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Causes of Sickle Cell Anemia

Sickle cell anemia is an inherited disease caused by a genetic mutation in the DNA material responsible for creating the body's hemoglobin. Hemoglobin exists inside a red blood cell and its job is to carry oxygen throughout the body.

The gene mutation that causes sickle cell anemia is thought to have originated in areas of the world where malaria was common, since people with sickle trait tolerate malaria better and have a reproductive advantage in areas with malaria. The sickle trait actually protects them from the parasite that causes malaria, which is carried by mosquitoes. Malaria is most often seen in Africa and in the Mediterranean area of Europe.

Sickle cell anemia is a genetic disease. A person will be born with the disease only if two HbS genes are inherited-one from the mother and one from the father. A person who has only one HbS gene is healthy and said to be a "carrier" of the disease. They may also be described as having sickle cell trait. A carrier has an increased chance to have a child with sickle cell anemia if he or she has a child with someone who also has a sickle cell gene. This type of inheritance is called autosomal recessive.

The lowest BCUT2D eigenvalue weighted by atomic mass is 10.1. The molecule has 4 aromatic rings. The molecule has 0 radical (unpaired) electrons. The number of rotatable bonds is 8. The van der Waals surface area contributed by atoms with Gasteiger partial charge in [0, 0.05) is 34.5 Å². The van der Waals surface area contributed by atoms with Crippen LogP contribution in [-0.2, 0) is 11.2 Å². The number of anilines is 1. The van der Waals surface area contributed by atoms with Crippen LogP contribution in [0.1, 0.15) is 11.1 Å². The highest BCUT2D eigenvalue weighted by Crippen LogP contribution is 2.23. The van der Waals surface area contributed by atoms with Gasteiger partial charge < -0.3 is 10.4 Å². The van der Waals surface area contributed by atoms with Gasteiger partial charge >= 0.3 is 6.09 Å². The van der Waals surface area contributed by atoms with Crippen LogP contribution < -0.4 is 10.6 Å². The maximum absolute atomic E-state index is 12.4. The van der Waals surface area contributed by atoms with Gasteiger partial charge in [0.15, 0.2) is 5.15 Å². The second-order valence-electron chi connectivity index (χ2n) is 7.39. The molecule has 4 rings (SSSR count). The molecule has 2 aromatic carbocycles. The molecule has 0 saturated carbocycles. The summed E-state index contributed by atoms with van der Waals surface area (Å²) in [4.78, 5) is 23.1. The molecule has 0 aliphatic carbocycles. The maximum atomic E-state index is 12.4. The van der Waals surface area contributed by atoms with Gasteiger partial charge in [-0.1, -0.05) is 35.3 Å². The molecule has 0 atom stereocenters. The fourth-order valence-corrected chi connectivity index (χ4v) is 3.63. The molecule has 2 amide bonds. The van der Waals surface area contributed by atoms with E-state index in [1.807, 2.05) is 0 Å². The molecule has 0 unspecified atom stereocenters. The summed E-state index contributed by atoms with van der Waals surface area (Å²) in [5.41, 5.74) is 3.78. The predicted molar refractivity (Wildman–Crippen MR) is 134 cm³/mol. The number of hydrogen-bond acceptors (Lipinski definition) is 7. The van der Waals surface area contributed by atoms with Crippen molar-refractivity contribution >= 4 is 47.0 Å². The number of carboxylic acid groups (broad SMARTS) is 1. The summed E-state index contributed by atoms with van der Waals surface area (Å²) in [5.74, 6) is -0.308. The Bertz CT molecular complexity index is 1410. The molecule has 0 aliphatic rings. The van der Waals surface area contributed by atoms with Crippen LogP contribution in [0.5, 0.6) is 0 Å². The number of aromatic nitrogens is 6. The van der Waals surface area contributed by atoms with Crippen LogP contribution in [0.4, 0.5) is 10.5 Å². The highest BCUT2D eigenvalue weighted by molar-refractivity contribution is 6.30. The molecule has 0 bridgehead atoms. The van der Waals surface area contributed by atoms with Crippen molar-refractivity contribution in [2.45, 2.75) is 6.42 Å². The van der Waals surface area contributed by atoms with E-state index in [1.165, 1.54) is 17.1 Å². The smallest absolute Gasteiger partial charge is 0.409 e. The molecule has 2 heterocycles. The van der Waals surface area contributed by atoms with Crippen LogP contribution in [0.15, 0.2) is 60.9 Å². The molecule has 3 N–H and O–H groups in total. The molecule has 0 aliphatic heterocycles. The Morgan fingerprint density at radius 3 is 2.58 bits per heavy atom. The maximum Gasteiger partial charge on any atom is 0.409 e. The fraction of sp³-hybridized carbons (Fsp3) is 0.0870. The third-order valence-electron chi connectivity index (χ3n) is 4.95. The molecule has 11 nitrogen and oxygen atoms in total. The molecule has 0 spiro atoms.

Autosomal means that the gene is on one of the first 22 pairs of chromosomes that do not determine gender; males and females are equally affected by the disease.

Recessive means that two copies of the gene, one inherited from each parent, are necessary to have the condition.

In this couple, there is a risk of having:

  • Children with sickle cell anemia = S S (one in four, or 25 percent)
  • Children who are carriers of the gene like their parents = A S S A (two in four, or 50 percent have sickle cell trait)
  • Children who do not get the gene from either parent: A A (one in four, or 25 percent)

For parents who are each carriers of a sickle cell gene, there is a one in four, or a 25 percent chance with each subsequent pregnancy, for another child to be born with sickle cell anemia. This means that there is a three out of four, or a 75 percent chance, that another child will not have the disease. There is a 50 percent chance that a child will be born with sickle cell trait, like the parents.